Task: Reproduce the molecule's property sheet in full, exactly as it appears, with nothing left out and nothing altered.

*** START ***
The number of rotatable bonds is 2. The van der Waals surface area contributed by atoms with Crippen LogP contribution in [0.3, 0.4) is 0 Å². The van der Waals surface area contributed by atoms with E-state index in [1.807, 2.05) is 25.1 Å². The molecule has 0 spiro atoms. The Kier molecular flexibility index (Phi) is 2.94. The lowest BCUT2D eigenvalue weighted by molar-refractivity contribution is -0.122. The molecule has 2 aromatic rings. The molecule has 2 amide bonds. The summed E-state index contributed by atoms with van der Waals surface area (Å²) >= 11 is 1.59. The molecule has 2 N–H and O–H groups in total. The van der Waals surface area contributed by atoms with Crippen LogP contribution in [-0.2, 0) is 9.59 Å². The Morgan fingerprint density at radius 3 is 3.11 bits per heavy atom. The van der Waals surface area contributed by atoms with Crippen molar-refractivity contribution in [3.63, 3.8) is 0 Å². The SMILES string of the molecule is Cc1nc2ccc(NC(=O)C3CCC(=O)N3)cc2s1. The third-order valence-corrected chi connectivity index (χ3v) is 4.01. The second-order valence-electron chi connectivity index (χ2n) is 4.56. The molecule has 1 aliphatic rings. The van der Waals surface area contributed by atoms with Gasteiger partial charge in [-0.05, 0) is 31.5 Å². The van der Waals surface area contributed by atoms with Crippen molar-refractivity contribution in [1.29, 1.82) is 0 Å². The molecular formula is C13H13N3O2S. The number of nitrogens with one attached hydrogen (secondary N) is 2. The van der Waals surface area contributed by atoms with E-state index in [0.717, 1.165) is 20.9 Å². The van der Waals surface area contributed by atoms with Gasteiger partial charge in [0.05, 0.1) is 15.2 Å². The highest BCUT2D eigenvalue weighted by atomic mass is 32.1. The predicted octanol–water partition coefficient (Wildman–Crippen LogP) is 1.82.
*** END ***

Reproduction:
The number of rotatable bonds is 2. The van der Waals surface area contributed by atoms with Crippen LogP contribution in [0.3, 0.4) is 0 Å². The van der Waals surface area contributed by atoms with E-state index in [1.807, 2.05) is 25.1 Å². The molecule has 0 spiro atoms. The Kier molecular flexibility index (Phi) is 2.94. The lowest BCUT2D eigenvalue weighted by molar-refractivity contribution is -0.122. The molecule has 2 aromatic rings. The molecule has 2 amide bonds. The summed E-state index contributed by atoms with van der Waals surface area (Å²) >= 11 is 1.59. The molecule has 2 N–H and O–H groups in total. The van der Waals surface area contributed by atoms with Crippen LogP contribution in [-0.2, 0) is 9.59 Å². The Morgan fingerprint density at radius 3 is 3.11 bits per heavy atom. The van der Waals surface area contributed by atoms with Crippen molar-refractivity contribution in [3.63, 3.8) is 0 Å². The SMILES string of the molecule is Cc1nc2ccc(NC(=O)C3CCC(=O)N3)cc2s1. The third-order valence-corrected chi connectivity index (χ3v) is 4.01. The second-order valence-electron chi connectivity index (χ2n) is 4.56. The molecule has 1 aliphatic rings. The van der Waals surface area contributed by atoms with Gasteiger partial charge in [-0.05, 0) is 31.5 Å². The van der Waals surface area contributed by atoms with Crippen molar-refractivity contribution in [1.29, 1.82) is 0 Å². The molecular formula is C13H13N3O2S. The number of nitrogens with one attached hydrogen (secondary N) is 2. The van der Waals surface area contributed by atoms with E-state index in [0.717, 1.165) is 20.9 Å². The van der Waals surface area contributed by atoms with Gasteiger partial charge in [0.05, 0.1) is 15.2 Å². The highest BCUT2D eigenvalue weighted by atomic mass is 32.1. The predicted octanol–water partition coefficient (Wildman–Crippen LogP) is 1.82.